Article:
For second-generation nursery grower Erik Tietig, loving the job is about more than just the business; it’s about the community. Tietig remembers growing up attending industry meetings with groups such as the Florida Farm Bureau and the Florida Nursery, Growers & Landscape Association alongside his mother, Colleen Boggs, who founded the Pine Island Nursery in 1972.
It was the collaboration seen across businesses that made him fall in love with the nursery industry, and the agricultural sector as a whole, Tietig said.
“It really is a big community, and everybody is open and helpful to one another,” Tietig said. “And I think that is something that’s pretty unique to agriculture that you don’t find in other industries.”
After graduating originally with a bachelor’s degree in political science from the University of Florida, Tietig returned to Miami, Florida, where he began to work alongside his mother Colleen at Pine Island Nursery.
“First and foremost, I love to work outside, and to be outside, to work with my hands and build something,” Tietig said.
He also valued having the opportunity to work side by side with his mother before her retirement, calling it very fulfilling. Now, Tieitig serves as president of the Pine Island Nursery and also co-owns a separate tropical fruit production farm, Miracle Fruit Farms, with his brother.
While he just celebrated the 50th anniversary of the family-owned and operated Pine Island Nursey in 2022, Tietig is about to have another accomplishment to celebrate – the successful completion of his Master of Agribusiness degree.
“This was the opportunity for me to get a formal education in my field and begin the next 50 years with some new skills and perspectives,” Tietig said.
A professional master’s program, the Master of Agribusiness degree was designed with students like Tietig in mind to provide those with an educational background outside the field of agricultural economics with skills in finance, management, marketing, and economic theory.
As a full-time business owner and operator, he said he enjoyed the fact that the classes were fully online without set meeting times, which allowed him and other students to work on schedules that fit their unique needs.
“For me to pursue a master’s degree and have to go to Gainesville to take courses or take exams, it was simply just not going to happen,” Tietig said. “So for me, it really worked out very, very well.”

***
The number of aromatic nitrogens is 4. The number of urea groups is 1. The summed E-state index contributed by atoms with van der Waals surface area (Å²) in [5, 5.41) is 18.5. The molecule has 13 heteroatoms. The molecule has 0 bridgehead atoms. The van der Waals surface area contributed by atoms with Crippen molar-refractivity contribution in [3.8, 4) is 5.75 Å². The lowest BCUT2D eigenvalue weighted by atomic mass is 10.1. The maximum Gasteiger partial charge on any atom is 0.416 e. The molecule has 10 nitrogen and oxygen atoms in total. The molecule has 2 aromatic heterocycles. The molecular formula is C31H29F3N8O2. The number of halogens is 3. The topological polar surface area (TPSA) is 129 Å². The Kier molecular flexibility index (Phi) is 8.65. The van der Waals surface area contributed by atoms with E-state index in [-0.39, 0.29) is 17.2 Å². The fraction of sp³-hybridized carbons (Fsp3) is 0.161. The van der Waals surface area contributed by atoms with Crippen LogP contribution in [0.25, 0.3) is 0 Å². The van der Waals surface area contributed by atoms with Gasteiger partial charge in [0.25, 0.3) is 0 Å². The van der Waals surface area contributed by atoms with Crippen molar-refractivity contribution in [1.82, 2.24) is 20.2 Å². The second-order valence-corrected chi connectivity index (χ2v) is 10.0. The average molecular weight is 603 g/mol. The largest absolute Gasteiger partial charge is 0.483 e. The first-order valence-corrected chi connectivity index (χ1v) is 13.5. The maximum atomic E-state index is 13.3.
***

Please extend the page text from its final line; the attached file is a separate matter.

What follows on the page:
In addition to classes in economics, agribusiness finance, and management, students in the program also complete an internship or special project for their capstone experience, which gives them a chance to apply the skills they are learning in the real world.
For his capstone project, Tietig was able to work with UF/IFAS Extension faculty on a current project of theirs in Miami-Dade County.
The Miami-Dade County Regulatory and Economic Resources Department has contracted with UF/IFAS to conduct a study that will describe the current status of the agricultural sector in the county, including recent changes in the industry due to development pressure, assess new agricultural technologies which could impact agriculture in the county, analyze issues related to climate change considerations, and project the number of agricultural acres that will be necessary for the industry to be viable over the next three decades.
“The timing couldn’t have been better,” Tietig said. “You know, it aligned just so perfectly with my coursework, and it’s a project that I’m just deeply interested in anyway. Even if I wasn’t going to be in this MAB program, I would be following that study very, very closely, so actually having an opportunity to work with the faculty and staff there at TREC on the study was really, really fulfilling for me.”
Tietig said that although the program was hard work, he feels experiences in it were valuable and that the skills learned made it worth it.
“Much of what I was learning in my classes was plug-and-play right into the farms,” Tietig said. “I began implementing the skills I was learning in management, finance, marketing, and economics immediately. What I learned in the MAB program will fundamentally change how the farms are managed. It already has in many ways.”